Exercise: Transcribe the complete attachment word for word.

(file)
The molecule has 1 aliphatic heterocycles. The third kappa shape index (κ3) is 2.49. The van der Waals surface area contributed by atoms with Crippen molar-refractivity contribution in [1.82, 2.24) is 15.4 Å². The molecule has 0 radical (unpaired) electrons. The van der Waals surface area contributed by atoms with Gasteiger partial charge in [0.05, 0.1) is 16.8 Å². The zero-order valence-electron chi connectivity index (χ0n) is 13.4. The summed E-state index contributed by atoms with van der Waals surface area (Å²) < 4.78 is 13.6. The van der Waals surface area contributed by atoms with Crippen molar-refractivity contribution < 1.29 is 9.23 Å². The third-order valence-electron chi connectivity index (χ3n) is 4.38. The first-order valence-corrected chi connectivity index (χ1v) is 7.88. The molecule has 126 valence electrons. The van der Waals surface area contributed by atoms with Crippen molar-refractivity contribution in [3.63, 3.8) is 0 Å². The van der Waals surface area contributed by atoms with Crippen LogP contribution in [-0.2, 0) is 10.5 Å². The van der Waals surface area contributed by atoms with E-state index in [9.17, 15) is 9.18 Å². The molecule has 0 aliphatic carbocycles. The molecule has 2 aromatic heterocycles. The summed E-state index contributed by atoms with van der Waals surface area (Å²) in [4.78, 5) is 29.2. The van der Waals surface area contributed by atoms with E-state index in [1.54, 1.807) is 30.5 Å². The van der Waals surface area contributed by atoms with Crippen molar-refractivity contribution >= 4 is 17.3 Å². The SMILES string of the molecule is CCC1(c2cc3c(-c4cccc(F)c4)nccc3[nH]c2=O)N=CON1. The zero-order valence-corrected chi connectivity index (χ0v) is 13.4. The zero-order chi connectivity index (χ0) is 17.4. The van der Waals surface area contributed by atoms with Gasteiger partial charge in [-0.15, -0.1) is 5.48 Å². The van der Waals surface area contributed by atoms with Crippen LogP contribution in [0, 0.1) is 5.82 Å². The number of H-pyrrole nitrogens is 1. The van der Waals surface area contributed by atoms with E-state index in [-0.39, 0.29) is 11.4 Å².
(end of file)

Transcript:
The molecule has 1 aliphatic heterocycles. The third kappa shape index (κ3) is 2.49. The van der Waals surface area contributed by atoms with Crippen molar-refractivity contribution in [1.82, 2.24) is 15.4 Å². The molecule has 0 radical (unpaired) electrons. The van der Waals surface area contributed by atoms with Gasteiger partial charge in [0.05, 0.1) is 16.8 Å². The zero-order valence-electron chi connectivity index (χ0n) is 13.4. The summed E-state index contributed by atoms with van der Waals surface area (Å²) < 4.78 is 13.6. The van der Waals surface area contributed by atoms with Crippen molar-refractivity contribution < 1.29 is 9.23 Å². The third-order valence-electron chi connectivity index (χ3n) is 4.38. The first-order valence-corrected chi connectivity index (χ1v) is 7.88. The molecule has 126 valence electrons. The van der Waals surface area contributed by atoms with Crippen molar-refractivity contribution in [3.63, 3.8) is 0 Å². The van der Waals surface area contributed by atoms with Crippen LogP contribution in [-0.2, 0) is 10.5 Å². The van der Waals surface area contributed by atoms with E-state index in [9.17, 15) is 9.18 Å². The molecule has 0 aliphatic carbocycles. The molecule has 2 aromatic heterocycles. The summed E-state index contributed by atoms with van der Waals surface area (Å²) in [4.78, 5) is 29.2. The van der Waals surface area contributed by atoms with E-state index in [1.54, 1.807) is 30.5 Å². The van der Waals surface area contributed by atoms with Crippen molar-refractivity contribution >= 4 is 17.3 Å². The SMILES string of the molecule is CCC1(c2cc3c(-c4cccc(F)c4)nccc3[nH]c2=O)N=CON1. The zero-order valence-corrected chi connectivity index (χ0v) is 13.4. The zero-order chi connectivity index (χ0) is 17.4. The van der Waals surface area contributed by atoms with Gasteiger partial charge in [-0.15, -0.1) is 5.48 Å². The van der Waals surface area contributed by atoms with Crippen LogP contribution in [0, 0.1) is 5.82 Å². The number of H-pyrrole nitrogens is 1. The van der Waals surface area contributed by atoms with E-state index in [-0.39, 0.29) is 11.4 Å².